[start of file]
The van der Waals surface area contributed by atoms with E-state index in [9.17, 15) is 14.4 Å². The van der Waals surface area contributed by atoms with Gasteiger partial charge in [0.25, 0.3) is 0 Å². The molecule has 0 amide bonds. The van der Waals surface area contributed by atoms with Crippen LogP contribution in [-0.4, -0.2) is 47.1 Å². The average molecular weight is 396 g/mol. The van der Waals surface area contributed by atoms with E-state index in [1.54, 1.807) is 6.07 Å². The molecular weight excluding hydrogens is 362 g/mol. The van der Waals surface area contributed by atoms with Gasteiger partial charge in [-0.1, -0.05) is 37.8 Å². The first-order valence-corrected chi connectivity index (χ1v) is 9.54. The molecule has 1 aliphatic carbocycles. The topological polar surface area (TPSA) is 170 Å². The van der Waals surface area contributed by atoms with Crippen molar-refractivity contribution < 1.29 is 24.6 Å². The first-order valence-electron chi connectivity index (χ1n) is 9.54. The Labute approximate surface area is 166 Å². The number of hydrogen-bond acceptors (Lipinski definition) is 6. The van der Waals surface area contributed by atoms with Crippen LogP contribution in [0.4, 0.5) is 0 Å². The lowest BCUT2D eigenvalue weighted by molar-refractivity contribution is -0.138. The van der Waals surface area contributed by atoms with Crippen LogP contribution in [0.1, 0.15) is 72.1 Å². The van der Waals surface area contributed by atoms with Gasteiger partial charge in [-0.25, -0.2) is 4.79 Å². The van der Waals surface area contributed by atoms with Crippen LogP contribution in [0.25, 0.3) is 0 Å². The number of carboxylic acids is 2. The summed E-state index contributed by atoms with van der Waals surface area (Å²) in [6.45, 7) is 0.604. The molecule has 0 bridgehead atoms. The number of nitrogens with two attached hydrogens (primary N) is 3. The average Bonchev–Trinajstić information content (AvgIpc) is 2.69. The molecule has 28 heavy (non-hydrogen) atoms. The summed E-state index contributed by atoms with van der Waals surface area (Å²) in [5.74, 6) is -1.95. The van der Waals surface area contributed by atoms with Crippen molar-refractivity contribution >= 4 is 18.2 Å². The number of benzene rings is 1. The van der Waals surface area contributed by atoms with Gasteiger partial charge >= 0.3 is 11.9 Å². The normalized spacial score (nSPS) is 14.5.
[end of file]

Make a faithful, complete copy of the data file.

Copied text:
The van der Waals surface area contributed by atoms with E-state index in [9.17, 15) is 14.4 Å². The van der Waals surface area contributed by atoms with Gasteiger partial charge in [0.25, 0.3) is 0 Å². The molecule has 0 amide bonds. The van der Waals surface area contributed by atoms with Crippen LogP contribution in [-0.4, -0.2) is 47.1 Å². The average molecular weight is 396 g/mol. The van der Waals surface area contributed by atoms with E-state index in [1.54, 1.807) is 6.07 Å². The molecular weight excluding hydrogens is 362 g/mol. The van der Waals surface area contributed by atoms with Gasteiger partial charge in [-0.1, -0.05) is 37.8 Å². The first-order valence-corrected chi connectivity index (χ1v) is 9.54. The molecule has 1 aliphatic carbocycles. The topological polar surface area (TPSA) is 170 Å². The van der Waals surface area contributed by atoms with Crippen molar-refractivity contribution < 1.29 is 24.6 Å². The first-order valence-electron chi connectivity index (χ1n) is 9.54. The Labute approximate surface area is 166 Å². The number of hydrogen-bond acceptors (Lipinski definition) is 6. The van der Waals surface area contributed by atoms with Crippen LogP contribution in [0.4, 0.5) is 0 Å². The lowest BCUT2D eigenvalue weighted by molar-refractivity contribution is -0.138. The van der Waals surface area contributed by atoms with Crippen LogP contribution in [0.1, 0.15) is 72.1 Å². The van der Waals surface area contributed by atoms with Gasteiger partial charge in [-0.25, -0.2) is 4.79 Å². The van der Waals surface area contributed by atoms with Crippen LogP contribution in [0.25, 0.3) is 0 Å². The number of carboxylic acids is 2. The summed E-state index contributed by atoms with van der Waals surface area (Å²) in [6.45, 7) is 0.604. The molecule has 0 bridgehead atoms. The number of nitrogens with two attached hydrogens (primary N) is 3. The average Bonchev–Trinajstić information content (AvgIpc) is 2.69. The molecule has 28 heavy (non-hydrogen) atoms. The summed E-state index contributed by atoms with van der Waals surface area (Å²) in [5.74, 6) is -1.95. The van der Waals surface area contributed by atoms with Crippen molar-refractivity contribution >= 4 is 18.2 Å². The number of benzene rings is 1. The van der Waals surface area contributed by atoms with Gasteiger partial charge >= 0.3 is 11.9 Å². The normalized spacial score (nSPS) is 14.5.